Innovative Robotics Technologies


The Nanyang Technological University, Singapore (NTU Singapore) recently established the Centre for Advanced Robotics Technology Innovation (CARTIN) with the aim of developing affordable, safe, and practical robotics technologies that will revitalize and rethink many industries in Singapore.

The Center for Advanced Robotics Technology Innovation (CARTIN) has officially opened. According to Professor Subra Suresh, President of NTU, “CARTIN’s opening is a timely and natural extension of NTU’s work to add to the existing robotics and autonomous systems research efforts in Singapore and create a critical mass for the development and deployment of ground-breaking and innovative technologies.”


One of the main tenets of the University’s five-year strategic plan, he continued, is to increase NTU’s influence on business and society by transforming innovations and creative ideas into products that improve living standards and economic advantages. Increasing NTU’s influence on industry and society by turning innovations and creative ideas into products that enhance economic advantages and quality of life is one of the core principles of NTU2025, the university’s five-year strategic plan, he stated.


The collaborative and human-centered robotics and autonomous system technologies that are being developed at the S$45 million research center will be employed in logistics, manufacturing, and eldercare. This is consistent with Singapore’s goals for Research, Innovation, and Enterprise 2025, which place a high priority on robots in the region.


Additionally, CARTIN aims to create a network of academic institutions, commercial partners, and governmental agencies that can identify the gaps that need to be filled and serve as a trial run for robotics solutions. Basic research can easily be transformed into technology that can be applied in industry in such an ecosystem.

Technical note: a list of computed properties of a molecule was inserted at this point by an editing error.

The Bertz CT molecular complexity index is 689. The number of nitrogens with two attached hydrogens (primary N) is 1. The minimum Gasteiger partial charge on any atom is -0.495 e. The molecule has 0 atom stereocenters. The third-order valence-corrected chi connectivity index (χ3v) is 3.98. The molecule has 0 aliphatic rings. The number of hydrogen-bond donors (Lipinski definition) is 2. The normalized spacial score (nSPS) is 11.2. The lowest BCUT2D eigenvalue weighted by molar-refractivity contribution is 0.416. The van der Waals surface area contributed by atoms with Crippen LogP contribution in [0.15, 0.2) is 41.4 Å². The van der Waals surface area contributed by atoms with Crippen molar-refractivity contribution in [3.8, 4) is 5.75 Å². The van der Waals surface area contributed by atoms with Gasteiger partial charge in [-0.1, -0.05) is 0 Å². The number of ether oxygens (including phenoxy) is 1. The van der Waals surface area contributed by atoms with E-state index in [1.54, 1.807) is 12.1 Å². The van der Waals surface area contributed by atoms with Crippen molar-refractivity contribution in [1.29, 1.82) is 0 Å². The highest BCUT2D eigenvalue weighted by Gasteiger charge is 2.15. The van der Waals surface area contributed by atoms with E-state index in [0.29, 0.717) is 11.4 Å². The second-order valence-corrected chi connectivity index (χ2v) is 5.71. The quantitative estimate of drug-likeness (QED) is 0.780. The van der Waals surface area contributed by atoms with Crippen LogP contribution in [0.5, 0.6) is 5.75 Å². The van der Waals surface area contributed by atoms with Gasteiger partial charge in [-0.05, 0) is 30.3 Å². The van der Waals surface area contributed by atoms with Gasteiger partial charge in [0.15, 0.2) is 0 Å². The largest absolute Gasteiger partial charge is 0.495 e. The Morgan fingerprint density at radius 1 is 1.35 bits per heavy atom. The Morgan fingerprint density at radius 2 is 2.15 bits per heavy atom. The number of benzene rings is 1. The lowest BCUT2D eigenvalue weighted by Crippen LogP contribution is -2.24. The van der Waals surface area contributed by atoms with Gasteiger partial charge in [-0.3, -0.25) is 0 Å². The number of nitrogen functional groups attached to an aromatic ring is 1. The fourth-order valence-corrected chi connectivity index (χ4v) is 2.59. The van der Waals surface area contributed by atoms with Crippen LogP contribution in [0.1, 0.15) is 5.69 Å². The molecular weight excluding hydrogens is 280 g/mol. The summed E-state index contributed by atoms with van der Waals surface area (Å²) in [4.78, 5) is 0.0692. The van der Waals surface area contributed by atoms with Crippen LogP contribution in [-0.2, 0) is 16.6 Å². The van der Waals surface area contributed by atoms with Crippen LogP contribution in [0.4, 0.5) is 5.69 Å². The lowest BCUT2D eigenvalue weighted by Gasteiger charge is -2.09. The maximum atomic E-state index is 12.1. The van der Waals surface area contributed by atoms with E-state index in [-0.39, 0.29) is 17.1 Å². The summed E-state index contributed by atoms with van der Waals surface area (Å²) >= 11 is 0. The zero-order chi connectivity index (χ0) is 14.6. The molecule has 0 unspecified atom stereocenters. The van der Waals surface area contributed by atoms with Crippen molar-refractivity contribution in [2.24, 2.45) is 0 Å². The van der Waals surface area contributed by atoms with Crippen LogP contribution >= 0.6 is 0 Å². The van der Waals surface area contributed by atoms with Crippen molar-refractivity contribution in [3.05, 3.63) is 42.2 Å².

The National University of Singapore (NUS) and the Agency for Science, Technology, and Research (A*STAR) will also work closely with the NTU scientists to develop collaborative and human-centered robotics and autonomous systems for application in logistics, manufacturing, and eldercare industries.


Furthermore, infrastructure-based navigation systems, such as magnetic tracks put on the ground, are used to direct automated guided vehicles in shipping ports and warehouses. These systems are rigid and expensive to build and maintain.


Instead, CARTIN researchers are looking into how they may create an original and reliable navigation system for indoor and outdoor autonomous ground vehicles. Cobots, or collaborative robots, on the other hand, are designed to work safely alongside people. Cobots can be trained to perform repetitive operations like “pick and place” and product assembly (the process of picking up objects and placing them onto a surface in a set position and orientation).


CARTIN will look at ways to create algorithms and methods that let several robots and humans collaborate to manipulate and assemble parts in factories securely and effectively. This will boost cobot production and bring together human dexterity and robot speed and precision.


Robotic companions can help address the physical, emotional, and social demands of an aging population, allowing seniors to age with dignity and relieving caretakers of some of their job. The robustness and adaptability of the assistive robots created for this purpose are still lacking, making it hard for them to interact with people in real-world situations.


CARTIN scientists are creating, developing, and testing ways to integrate such robotic assistants to care for the elderly at home and in clinical settings. Through its Medium-Sized Centre financing program, which strives to combine research efforts across departments, faculties, and universities to develop a critical mass of elite researchers in strategic subject areas for Singapore, the National Research Foundation of Singapore sponsors CARTIN.